Senate confirms Solis as labor secretary

Labor Secretary Hilda Solis

Obama pick vows to revamp employer-leaning DOL

THROUGHOUT HIS CAMPAIGN, President Obama promised to choose someone who recognizes that it is the Department of Labor, not the Department of Management, to head that agency. And he has done just that by appointing Hilda Solis as the next secretary of labor. Solis grew up in a union family and has been a champion of workers throughout her more than 15 years in public service, in California and in Congress.

Some conservative lawmakers had threatened to block a vote on her confirmation, because they oppose the Employee Free Choice Act, which she supports. (The Senate voted to confirm her Feb. 24.) If enacted, EFCA will alter the way workplaces are organized, allowing workers to make key decisions now reserved for management.

During her confirmation hearings, Solis said her vision of the Labor Department is “rooted in who I am.” She said, “My father was a Teamsters shop steward who regularly told us about the opportunities his union association would bring to help secure our family a place in America’s middle class.”

She pointed to four areas the Labor Department will address under her leadership: improving skills development and job creation programs, including development of “green-collar” jobs; assuring workers get the pay they have earned, working in safe, healthy, and fair workplaces; addressing the retirement security crisis; and protecting every worker from job discrimination, regardless of race, sex, veteran status, or disability.

Her record indicates that she will be a strong advocate for workers as secretary of labor. In her four terms in Congress, Solis co-authored the Green Jobs Act, which later became part of the Energy Independence and Security Act of 2007. The Green Jobs Act authorized $125 million for workforce training programs targeted to veterans, displaced workers, at-risk youth and individuals in families below 200 percent of the federal poverty line.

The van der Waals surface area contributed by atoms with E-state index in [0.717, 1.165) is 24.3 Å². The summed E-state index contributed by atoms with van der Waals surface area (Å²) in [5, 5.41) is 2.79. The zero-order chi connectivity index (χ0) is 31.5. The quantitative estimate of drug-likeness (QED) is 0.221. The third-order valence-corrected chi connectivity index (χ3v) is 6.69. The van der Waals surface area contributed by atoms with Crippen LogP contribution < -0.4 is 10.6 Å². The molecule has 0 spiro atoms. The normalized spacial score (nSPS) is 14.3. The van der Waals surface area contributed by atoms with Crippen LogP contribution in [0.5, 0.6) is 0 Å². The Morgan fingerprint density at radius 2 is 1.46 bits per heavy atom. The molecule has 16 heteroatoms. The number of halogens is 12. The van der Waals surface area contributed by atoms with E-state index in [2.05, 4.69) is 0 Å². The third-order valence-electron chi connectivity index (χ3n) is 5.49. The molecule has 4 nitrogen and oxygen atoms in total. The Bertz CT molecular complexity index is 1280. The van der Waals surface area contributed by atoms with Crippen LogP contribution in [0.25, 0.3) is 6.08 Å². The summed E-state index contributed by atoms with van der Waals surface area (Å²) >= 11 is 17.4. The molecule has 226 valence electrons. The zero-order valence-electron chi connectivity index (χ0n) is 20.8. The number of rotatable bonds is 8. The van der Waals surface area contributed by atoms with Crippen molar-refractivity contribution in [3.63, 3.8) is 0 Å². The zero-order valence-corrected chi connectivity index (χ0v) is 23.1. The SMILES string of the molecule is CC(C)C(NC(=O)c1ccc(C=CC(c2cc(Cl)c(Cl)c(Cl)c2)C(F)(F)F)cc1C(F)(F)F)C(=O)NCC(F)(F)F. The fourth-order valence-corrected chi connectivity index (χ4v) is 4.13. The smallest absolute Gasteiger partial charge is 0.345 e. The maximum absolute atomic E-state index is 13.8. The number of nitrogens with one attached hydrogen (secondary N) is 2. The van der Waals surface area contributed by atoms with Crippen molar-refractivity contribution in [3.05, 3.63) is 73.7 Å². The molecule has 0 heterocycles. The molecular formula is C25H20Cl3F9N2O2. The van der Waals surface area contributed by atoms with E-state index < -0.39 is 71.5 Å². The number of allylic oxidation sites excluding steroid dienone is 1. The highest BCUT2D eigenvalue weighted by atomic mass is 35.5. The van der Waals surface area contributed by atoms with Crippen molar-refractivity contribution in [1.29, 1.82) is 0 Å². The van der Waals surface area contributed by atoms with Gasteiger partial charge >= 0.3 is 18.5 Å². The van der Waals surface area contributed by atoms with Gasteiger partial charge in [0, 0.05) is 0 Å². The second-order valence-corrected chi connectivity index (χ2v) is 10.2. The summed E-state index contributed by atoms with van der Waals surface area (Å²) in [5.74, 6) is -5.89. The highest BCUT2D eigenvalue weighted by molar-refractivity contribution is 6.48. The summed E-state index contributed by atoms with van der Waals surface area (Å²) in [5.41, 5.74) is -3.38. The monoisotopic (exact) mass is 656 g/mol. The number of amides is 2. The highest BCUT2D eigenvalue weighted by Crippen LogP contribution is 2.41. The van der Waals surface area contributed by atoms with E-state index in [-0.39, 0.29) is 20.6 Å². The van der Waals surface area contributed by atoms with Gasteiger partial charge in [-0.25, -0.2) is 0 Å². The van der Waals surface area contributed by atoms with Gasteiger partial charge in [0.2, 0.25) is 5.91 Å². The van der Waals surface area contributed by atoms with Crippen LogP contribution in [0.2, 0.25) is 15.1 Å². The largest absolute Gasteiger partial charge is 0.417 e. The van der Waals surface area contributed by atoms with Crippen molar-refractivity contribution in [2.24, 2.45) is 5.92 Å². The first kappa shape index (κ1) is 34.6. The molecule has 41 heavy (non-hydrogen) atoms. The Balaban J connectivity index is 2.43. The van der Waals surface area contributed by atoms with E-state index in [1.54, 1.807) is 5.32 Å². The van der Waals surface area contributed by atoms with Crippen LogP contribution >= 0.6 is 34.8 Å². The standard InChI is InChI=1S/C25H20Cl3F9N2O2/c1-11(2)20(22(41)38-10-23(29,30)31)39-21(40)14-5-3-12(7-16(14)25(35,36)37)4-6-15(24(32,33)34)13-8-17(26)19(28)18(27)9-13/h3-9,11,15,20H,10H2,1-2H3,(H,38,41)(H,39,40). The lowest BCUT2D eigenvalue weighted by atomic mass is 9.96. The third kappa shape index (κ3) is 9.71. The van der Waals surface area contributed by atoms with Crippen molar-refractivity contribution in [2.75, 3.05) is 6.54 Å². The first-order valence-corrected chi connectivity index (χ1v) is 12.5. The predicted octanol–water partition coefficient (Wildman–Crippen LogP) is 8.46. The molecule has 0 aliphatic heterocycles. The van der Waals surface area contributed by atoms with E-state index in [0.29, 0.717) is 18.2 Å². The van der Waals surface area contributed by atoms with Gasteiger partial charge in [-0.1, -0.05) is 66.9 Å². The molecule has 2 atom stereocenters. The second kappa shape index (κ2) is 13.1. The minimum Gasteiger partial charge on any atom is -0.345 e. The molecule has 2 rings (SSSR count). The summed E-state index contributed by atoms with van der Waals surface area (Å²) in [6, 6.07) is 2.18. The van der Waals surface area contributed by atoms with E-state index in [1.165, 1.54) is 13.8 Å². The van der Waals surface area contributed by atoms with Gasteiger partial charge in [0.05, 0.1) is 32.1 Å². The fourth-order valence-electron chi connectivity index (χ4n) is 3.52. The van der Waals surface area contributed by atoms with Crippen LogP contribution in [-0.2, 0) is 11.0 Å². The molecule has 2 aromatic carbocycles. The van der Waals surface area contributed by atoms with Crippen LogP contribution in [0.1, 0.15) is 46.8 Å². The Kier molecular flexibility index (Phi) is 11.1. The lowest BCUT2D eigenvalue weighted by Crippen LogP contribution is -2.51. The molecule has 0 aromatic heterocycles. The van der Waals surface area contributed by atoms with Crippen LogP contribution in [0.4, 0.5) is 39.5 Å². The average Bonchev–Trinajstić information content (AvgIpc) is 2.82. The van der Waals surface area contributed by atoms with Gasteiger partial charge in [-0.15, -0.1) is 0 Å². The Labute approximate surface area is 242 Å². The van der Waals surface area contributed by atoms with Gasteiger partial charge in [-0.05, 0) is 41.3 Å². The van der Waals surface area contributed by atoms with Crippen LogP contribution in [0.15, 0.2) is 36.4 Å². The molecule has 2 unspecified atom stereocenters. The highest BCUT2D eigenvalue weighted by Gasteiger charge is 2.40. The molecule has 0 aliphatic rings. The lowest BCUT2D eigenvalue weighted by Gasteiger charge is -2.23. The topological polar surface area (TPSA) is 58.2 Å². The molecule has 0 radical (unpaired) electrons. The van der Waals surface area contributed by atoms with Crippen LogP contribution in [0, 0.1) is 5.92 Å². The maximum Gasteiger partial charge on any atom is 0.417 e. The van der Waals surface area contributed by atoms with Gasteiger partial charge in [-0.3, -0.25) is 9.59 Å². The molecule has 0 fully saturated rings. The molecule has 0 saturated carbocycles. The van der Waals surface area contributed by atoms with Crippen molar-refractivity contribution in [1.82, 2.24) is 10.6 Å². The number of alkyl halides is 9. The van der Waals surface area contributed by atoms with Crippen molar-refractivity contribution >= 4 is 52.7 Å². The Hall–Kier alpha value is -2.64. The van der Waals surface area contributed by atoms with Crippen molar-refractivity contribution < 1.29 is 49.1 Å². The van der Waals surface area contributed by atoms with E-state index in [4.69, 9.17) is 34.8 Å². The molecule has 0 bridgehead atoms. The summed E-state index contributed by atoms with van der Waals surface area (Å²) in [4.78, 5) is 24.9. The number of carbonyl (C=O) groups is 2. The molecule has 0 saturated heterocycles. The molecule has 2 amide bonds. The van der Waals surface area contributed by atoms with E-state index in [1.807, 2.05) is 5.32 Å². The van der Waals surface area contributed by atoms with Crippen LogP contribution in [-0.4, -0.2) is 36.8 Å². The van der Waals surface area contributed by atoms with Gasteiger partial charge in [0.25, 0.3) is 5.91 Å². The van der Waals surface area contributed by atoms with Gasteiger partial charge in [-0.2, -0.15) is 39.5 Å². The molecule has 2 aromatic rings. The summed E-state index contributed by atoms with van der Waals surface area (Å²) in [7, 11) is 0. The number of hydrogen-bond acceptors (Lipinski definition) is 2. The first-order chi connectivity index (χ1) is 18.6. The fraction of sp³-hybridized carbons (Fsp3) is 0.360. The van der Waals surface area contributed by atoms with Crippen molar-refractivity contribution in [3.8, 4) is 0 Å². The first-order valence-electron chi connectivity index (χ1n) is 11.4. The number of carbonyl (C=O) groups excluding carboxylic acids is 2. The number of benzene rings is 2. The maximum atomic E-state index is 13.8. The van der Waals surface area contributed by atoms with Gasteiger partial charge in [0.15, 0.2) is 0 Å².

Solis replaces Bush appointee Elaine Chao, who was often at odds with labor unions. Chao presided over a department that reduced the number of mine safety officers, cut OSHA’s budget, and substantially increased paperwork and reporting requirements for unions. Chao opposed EFCA as well as ergonomic rules intended to protect workers from repetitive strain injuries. In the closing months of the Bush Administration, Chao’s department came under fire for misleading Congress when it used faulty information to justify contracting out the work of federal employees.

Antiunion groups like the National Right to Work (NRW) Legal Defense Foundation fear Solis will undo many of Chao’s rule-making efforts that have helped businesses at the expense of workers and unions. In a Dec. 18 article on NRW’s Web site, the group referred to Solis as “union-label Hilda Solis.”

While that bit of sarcasm may bring smirks to the faces of union foes, the moniker should raise smiles in labor circles.